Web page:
FIG. 15C is a perspective view of the diaper illustrated in FIG. 1 with sides and both ends folded in to form a tri-fold diaper.

FIG. 16 is a perspective view of a diaper package in accordance with an embodiment of this invention.

FIG. 17 is a partial perspective view of an array of diaper packages in accordance with an embodiment of this invention.

FIG. 18 is a schematic illustration of a diaper tri-folding system.

FIG. 19 is a perspective view of a universal diaper packaging tester.

DETAILED DESCRIPTION OF THE INVENTION

“Absorbent article” refers to devices that absorb and contain body exudates, and, more specifically, refers to devices that are placed against or in proximity to the body of the wearer to absorb and contain the various exudates discharged from the body. Absorbent articles may include diapers, training pants, adult incontinence undergarments, feminine hygiene products, breast pads, care mats, bibs, wound dressing products, and the like. As used herein, the term “body fluids” or “body exudates” includes, but is not limited to, urine, blood, vaginal discharges, breast milk, sweat and fecal matter.

“Absorbent core” means a structure typically disposed between a topsheet and backsheet of an absorbent article for absorbing and containing liquid received by the absorbent article and may comprise one or more substrates, absorbent polymer material disposed on the one or more substrates, and a thermoplastic composition on the absorbent particulate polymer material and at least a portion of the one or more substrates for immobilizing the absorbent particulate polymer material on the one or more substrates. In a multilayer absorbent core, the absorbent core may also include a cover layer. The one or more substrates and the cover layer may comprise a nonwoven. Further, the absorbent core is substantially cellulose free. The absorbent core does not include an acquisition system, a topsheet, or a backsheet of the absorbent article. In a certain embodiment, the absorbent core would consist essentially of the one or more substrates, the absorbent polymer material, the thermoplastic composition, and optionally the cover layer.

“Absorbent polymer material,” “absorbent gelling material,” “AGM,” “superabsorbent,” and “superabsorbent material” are used herein interchangeably and refer to cross linked polymeric materials that can absorb at least 5 times their weight of an aqueous 0.9% saline solution as measured using the Centrifuge Retention Capacity test (Edana 441.2-01).

“Absorbent particulate polymer material” is used herein to refer to an absorbent polymer material which is in particulate form so as to be flowable in the dry state.

“Absorbent particulate polymer material area” as used herein refers to the area of the core wherein the first substrate 64 and second substrate 72 are separated by a multiplicity of superabsorbent particles. In FIG. 8, the boundary of the absorbent particulate polymer material area is defined by the perimeter of the overlapping circles. There may be some extraneous superabsorbent particles outside of this perimeter between the first substrate 64 and second substrate 72.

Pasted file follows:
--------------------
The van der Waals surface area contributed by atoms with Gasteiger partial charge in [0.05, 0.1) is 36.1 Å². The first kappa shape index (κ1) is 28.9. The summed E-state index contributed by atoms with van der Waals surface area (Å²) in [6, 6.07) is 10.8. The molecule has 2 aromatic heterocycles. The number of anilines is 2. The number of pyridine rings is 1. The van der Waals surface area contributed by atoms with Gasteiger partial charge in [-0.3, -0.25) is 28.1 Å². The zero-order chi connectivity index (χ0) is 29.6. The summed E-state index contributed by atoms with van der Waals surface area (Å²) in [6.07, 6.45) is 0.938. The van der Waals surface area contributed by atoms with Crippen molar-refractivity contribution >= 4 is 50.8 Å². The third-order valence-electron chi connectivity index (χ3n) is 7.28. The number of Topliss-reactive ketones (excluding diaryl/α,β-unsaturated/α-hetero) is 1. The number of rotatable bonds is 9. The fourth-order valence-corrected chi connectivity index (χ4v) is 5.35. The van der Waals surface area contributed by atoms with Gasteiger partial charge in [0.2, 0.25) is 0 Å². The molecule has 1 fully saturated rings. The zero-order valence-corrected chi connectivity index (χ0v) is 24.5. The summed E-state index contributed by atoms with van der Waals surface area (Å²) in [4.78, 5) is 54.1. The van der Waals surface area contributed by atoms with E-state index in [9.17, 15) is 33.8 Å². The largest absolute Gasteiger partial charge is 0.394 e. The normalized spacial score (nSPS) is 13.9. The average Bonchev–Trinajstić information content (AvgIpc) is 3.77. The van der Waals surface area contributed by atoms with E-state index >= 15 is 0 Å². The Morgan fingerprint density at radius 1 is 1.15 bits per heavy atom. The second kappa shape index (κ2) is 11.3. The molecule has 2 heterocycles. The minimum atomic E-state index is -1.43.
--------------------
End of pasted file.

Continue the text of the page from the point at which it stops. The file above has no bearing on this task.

“Airfelt” is used herein to refer to comminuted wood pulp, which is a form of cellulosic fiber.

“Comprise,” “comprising,” and “comprises” are open ended terms, each specifies the presence of what follows, e.g., a component, but does not preclude the presence of other features, e.g., elements, steps, components known in the art, or disclosed herein.

“Consisting essentially of” is used herein to limit the scope of subject matter, such as that in a claim, to the specified materials or steps and those that do not materially affect the basic and novel characteristics of the subject matter.

“Disposable” is used in its ordinary sense to mean an article that is disposed or discarded after a limited number of usage events over varying lengths of time, for example, less than about 20 events, less than about 10 events, less than about 5 events, or less than about 2 events.

“Diaper” refers to an absorbent article generally worn by infants and incontinent persons about the lower torso so as to encircle the waist and legs of the wearer and that is specifically adapted to receive and contain urinary and fecal waste. As used herein, term “diaper” also includes “pants” which is defined below.

“Fiber” and “filament” are used interchangeably.

A “nonwoven” is a manufactured sheet, web or batt of directionally or randomly orientated fibers, bonded by friction, and/or cohesion and/or adhesion, excluding paper and products which are woven, knitted, tufted, stitch-bonded incorporating binding yarns or filaments, or felted by wet-milling, whether or not additionally needled. The fibers may be of natural or man-made origin and may be staple or continuous filaments or be formed in situ. Commercially available fibers have diameters ranging from less than about 0.001 mm to more than about 0.2 mm and they come in several different forms: short fibers (known as staple, or chopped), continuous single fibers (filaments or monofilaments), untwisted bundles of continuous filaments (tow), and twisted bundles of continuous filaments (yarn). Nonwoven fabrics can be formed by many processes such as meltblowing, spunbonding, solvent spinning, electrospinning, and carding. The basis weight of nonwoven fabrics is usually expressed in grams per square meter (gsm).